Trump's Foreign Policy Plans Put America First

Trump's Foreign Policy Plans Put America First

Trump is strengthening his “America First” platform by addressing those who threaten the United States—namely Pyongyang and Tehran.

Israel’s prime minister, Benjamin Netanyahu, has accused Iran of having secretly pursued a nuclear program amid rising tensions.

Unveiling a treasure trove of files that showed Iran “brazenly lied” when Tehran said it did not have a nuclear program, Netanyahu claimed to have “conclusive” evidence of the “secret program.”

“You may well know that Iran’s leaders repeatedly denied ever pursuing nuclear weapons . . . well tonight I’m here to tell you one thing—Iran lied, big time,” Netanyahu said.

Implications for Netanyahu’s release of the cache of Iranian files:

- The treasure trove reinforces President Trump’s inclination to decide on withdrawing from the nuclear deal with Iran, if Tehran declines to renegotiate the accord, by May 12.

 

- Release helps our allies, which have advocated renegotiation.

- Israel’s cache makes Pyongyang more susceptible to our effort to use coercive diplomacy.

The Back Story

On March 13, 2018, Mike Pompeo, former director of CIA and current secretary of state, and National Security Advisor John Bolton, agreed with President Trump’s position: the nuclear deal should be renegotiated or scrapped before the May 12 deadline, which is mandated by the Iran Nuclear Agreement Review Act.

“Bolton is a believer in the robust use of all instruments of American power,” and “perhaps the perception that Trump, Bolton and…Pompeo are willing to use these instruments will make it less likely they have to be used. (Ayatollah) Khamenei, Kim Jong Un, (Vladimir) Putin and others become more—not less—aggressive when they perceive American weakness,” Foundation for Defense of Democracies CEO Mark Dubowitz told the Wall Street Journal .

On March 29, 2018, Bolton visited the Pentagon. Mattis said, “I heard you’re actually the devil incarnate, and I wanted to meet you.” They both laughed and entered the Pentagon smiling.

On April 12, 2018, the Senate Foreign Relations Committee had a confirmation hearing for Mike Pompeo, who was vying to become Secretary of State.

On April 23, 2018, the committee forwarded the nomination of Pompeo to the Senate, after Republican Sen. Rand Paul finally voted in favor of him and Democrat Sen. Chris Coons agreed to say he was present for the vote. The end tally for the vote was eleven in favor, nine opposed, and one present, which enabled the committee to push Pompeo’s nomination to the floor.

Pompeo said during his April 12, 2018, confirmation hearing “I’m optimistic that the United States government can set the conditions for that [holding a summit] appropriately so that the president and the North Korean leader can have that conversation [that] will set us down the course of achieving a diplomatic outcome that America so desperately—America and the world so desperately need.”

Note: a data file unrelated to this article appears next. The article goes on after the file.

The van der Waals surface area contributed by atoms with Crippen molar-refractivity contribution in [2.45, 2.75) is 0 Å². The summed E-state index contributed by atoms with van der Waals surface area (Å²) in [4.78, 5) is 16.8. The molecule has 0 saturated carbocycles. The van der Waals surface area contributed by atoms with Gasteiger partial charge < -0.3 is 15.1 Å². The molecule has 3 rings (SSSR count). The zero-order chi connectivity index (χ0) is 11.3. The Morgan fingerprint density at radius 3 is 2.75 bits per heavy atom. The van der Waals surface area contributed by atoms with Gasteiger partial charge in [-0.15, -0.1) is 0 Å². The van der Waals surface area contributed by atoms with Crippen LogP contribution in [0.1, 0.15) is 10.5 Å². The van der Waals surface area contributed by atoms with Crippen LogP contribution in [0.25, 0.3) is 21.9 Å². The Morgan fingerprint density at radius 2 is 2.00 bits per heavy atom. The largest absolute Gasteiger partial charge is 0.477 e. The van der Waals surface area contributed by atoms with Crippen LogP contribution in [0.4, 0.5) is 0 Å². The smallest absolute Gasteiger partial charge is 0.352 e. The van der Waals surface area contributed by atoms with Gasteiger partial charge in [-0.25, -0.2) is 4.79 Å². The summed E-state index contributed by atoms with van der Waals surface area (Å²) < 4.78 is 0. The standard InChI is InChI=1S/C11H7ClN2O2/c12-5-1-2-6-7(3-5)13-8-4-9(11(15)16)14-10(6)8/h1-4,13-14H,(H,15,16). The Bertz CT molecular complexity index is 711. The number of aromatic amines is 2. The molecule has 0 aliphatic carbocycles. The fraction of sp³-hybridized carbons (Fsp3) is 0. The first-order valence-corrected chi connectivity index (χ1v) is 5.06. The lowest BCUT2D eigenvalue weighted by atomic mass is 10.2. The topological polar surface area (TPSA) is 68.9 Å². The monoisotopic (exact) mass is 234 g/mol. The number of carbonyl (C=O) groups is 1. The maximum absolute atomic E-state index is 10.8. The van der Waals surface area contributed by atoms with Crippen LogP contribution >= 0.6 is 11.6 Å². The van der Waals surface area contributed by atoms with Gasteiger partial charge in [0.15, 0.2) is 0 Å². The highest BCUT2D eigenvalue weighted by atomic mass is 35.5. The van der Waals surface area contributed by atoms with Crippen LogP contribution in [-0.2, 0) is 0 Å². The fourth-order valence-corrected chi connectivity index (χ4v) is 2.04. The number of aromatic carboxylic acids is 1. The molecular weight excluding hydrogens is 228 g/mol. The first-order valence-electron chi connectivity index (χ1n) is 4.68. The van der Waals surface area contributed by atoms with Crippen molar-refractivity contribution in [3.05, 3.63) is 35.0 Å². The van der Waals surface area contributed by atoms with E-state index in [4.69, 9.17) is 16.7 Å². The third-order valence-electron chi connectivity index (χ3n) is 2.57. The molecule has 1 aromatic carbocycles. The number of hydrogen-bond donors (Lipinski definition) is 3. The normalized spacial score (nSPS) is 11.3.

On April 20, 2018, Washington welcomed Pyongyang’s surprise announcement that it would halt further testing of nuclear weapons and long-range missiles and forswear transferring weapons technology to other countries.

Kim Jong-un began to suspend nuclear and missile tests starting April 21, 2018, and he said he would close the site where the previous six nuclear tests were conducted. But the devil is in the details.

On April 23, 2018, Moon Jae-in sent a ten-member delegation to Pyongyang to begin preparations for an inter-Korean summit—the first in ten years and the first since Kim took over.

Former director of the CIA, Jim Woolsey, stated on June 17, 2015 (after he had left the agency), “If we cannot bring about a change of regime through the brave operations . . . [supporters of the National Council of Resistance of Iran] and their friends and allies in Iran and elsewhere, the only way to keep Iran and the mullahs themselves from having this kind of horrible power is war. I do not welcome it. I do not urge it. I do not wish it.”

It should also be noted that the major annual international rally of the National Council of Resistance of Iran (NCRI) was in Paris on July 1, 2017. During the rally, Maryam Rajavi, president-elect of NCRI, said: “The ruling regime is in disarray,” which fits with the theme of our piece, on the Middle East in disarray.

Pompeo’s prior comments open the door to regime change from within: “It is a theocratic regime that is looking backwards, instead of a regime that is looking forward to make the lives of their people better . . . It is my full expectation that you will see the Iranian people continue to revolt against this . . . These protests are not behind us.”

The ouster of Tillerson for Pompeo and the appointment of Bolton suggests disarray. But the truth is that this “crisis” creates an opportunity to advance American interests in the Middle East and Asia through coercive diplomacy.

Asia’s Disarray Declines as Action Shifts to Pyongyang and Tehran

In his latest book, A World in Disarray , Richard Haass, writes: